On August 3, 2017, the International Swaps and Derivatives Association (“ISDA”) and Linklaters LLP released a whitepaper titled “Smart Contracts and Distributed Ledger – A Legal Perspective.” The whitepaper sets out to define the terms “smart contract” and “distributed ledger,” to analyze their applications to the derivatives industry, and to highlight potential legal issues raised by these new technologies.  Of particular interest is the inherent nature of contractual elements – whether they define conditional logical statements (“operational clauses”), or whether they define a broader legal relationship between the parties (“non-operational clauses”).  An example of an operational clause would include a provision that defines the amount of funds to be paid to one party based on a calculated amount, applicable rate, and duration.  A non-operational clause would include a provision specifying the law that governs in the event of a dispute.

The whitepaper proposes a series of distinctions in order to clarify discussions around smart contracts – most notably between “smart contract code” (programs that automatically execute certain tasks but are not contracts) and “smart legal contracts” (representation and execution of the elements of a contract via software).  Also relevant are distinctions between “external” smart contracts (in which smart contract code provides a means of automatic performance; a traditional legal agreement is used to bind the parties) and “internal” smart contracts (in which performance and the operational clauses of the agreement are built into the code, with a traditional agreement covering the non-operational aspects).  The whitepaper further discusses various areas in which smart legal contracts could be beneficial to the derivatives industry (e-signing and the use of so-called oracles to ease execution, among other things), and where they have difficulty replicating the functionality of a traditional agreement (representing concepts like jurisdiction and single agreement provisions).

The paper concludes that smart contract and distributed ledger technology have great potential for use in derivatives products and ISDA documentation, but that there must be industry-wide coordination if this potential is to be realized.  ISDA’s Market Infrastructure and Technology Oversight Committee intends to facilitate such development, and other working groups have been set up to coordinate workstreams and standards.

Print:
Email this postTweet this postLike this postShare this post on LinkedIn
Photo of Mike Nonaka Mike Nonaka

Michael Nonaka is a partner in the firm’s Financial Institutions practice group. He represents banks and other financial institutions on a wide variety of bank regulatory, enforcement, legislative and policy issues.  Mr. Nonaka also is co-chair of the firm’s Fintech Initiative and works…

Michael Nonaka is a partner in the firm’s Financial Institutions practice group. He represents banks and other financial institutions on a wide variety of bank regulatory, enforcement, legislative and policy issues.  Mr. Nonaka also is co-chair of the firm’s Fintech Initiative and works with a number of banks, lending companies, money transmitters, payments firms, technology companies, and service providers on innovative technologies such as big data, blockchain and related technologies, bitcoin and other virtual currencies, same day payments, and online lending.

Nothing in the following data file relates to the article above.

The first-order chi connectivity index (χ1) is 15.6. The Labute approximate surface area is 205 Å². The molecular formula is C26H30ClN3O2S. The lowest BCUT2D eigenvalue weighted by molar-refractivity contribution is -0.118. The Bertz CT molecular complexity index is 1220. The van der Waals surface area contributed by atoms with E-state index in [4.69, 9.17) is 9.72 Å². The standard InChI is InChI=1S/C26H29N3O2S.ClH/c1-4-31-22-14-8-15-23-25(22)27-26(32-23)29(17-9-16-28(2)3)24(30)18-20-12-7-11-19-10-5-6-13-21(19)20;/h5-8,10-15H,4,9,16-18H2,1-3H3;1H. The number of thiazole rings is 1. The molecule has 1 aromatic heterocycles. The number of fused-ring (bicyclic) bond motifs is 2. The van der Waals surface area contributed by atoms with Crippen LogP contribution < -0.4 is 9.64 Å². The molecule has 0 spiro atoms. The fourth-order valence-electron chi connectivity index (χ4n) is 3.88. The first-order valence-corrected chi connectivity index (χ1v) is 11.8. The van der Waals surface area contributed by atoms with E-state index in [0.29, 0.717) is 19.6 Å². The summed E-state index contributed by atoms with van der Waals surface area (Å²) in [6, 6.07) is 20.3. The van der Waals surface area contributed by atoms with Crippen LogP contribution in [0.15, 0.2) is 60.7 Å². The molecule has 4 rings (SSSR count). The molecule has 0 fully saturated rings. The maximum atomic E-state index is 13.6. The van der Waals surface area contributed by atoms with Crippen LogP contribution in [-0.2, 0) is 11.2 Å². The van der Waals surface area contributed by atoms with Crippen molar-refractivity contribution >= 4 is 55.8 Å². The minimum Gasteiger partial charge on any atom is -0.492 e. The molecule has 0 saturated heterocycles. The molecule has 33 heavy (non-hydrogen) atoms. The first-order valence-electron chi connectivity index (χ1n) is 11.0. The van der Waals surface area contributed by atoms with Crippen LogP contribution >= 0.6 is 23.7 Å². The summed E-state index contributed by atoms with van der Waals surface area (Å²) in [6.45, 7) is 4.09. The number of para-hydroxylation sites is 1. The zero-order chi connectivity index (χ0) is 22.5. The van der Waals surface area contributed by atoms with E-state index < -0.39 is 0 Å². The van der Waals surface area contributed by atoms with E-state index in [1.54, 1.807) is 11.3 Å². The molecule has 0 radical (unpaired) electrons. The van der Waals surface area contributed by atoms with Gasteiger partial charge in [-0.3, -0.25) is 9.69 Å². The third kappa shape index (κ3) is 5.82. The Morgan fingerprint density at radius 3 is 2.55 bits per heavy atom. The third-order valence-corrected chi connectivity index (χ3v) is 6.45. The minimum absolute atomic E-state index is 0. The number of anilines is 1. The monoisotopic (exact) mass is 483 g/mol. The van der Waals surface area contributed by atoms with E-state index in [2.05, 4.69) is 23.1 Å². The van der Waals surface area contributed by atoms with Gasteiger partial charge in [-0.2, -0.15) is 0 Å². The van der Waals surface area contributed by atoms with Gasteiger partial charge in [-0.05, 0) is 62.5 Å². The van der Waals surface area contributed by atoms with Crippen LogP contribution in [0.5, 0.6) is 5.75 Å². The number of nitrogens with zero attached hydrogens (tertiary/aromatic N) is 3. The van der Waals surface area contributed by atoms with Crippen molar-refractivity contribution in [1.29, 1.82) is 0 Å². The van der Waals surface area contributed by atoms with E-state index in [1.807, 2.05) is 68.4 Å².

Photo of David Stein David Stein

David Stein advises clients on credit reporting, financial privacy, financial technology, payments, retail financial services, and fair lending issues. He assists a broad range of financial services firms, consumer reporting agencies, financial technology companies, and their vendors with regulatory, compliance, supervision, enforcement, and…

David Stein advises clients on credit reporting, financial privacy, financial technology, payments, retail financial services, and fair lending issues. He assists a broad range of financial services firms, consumer reporting agencies, financial technology companies, and their vendors with regulatory, compliance, supervision, enforcement, and transactional matters.

Mr. Stein has significant experience advising clients on compliance with the FCRA, GLBA, ECOA, EFTA, E-Sign Act, TILA, TISA, FDCPA, Dodd-Frank Wall Street Reform and Consumer Protection Act, and FTC Act, as well as state financial privacy laws. Mr. Stein is a member of the firm’s fintech and artificial intelligence initiatives and works with clients on issues related to cutting edge technologies, such as blockchain, virtual currencies, big data and data analytics, artificial intelligence, online lending, and payments technology.

Mr. Stein previously served in senior regulatory, policy-making, and management positions at the Consumer Financial Protection Bureau (CFPB) and the Federal Reserve Board (FRB). He played a significant role in developing regulations and policy on credit reporting, financial privacy, retail payments systems, consumer credit, fair lending, overdraft services, debit interchange, unfair or deceptive acts or practices, and mortgage origination and servicing. Mr. Stein draws upon his government experience in representing clients before the CFPB, the FRB, and other regulatory agencies and leverages his insights into the regulatory process to provide clients with practical, actionable advice.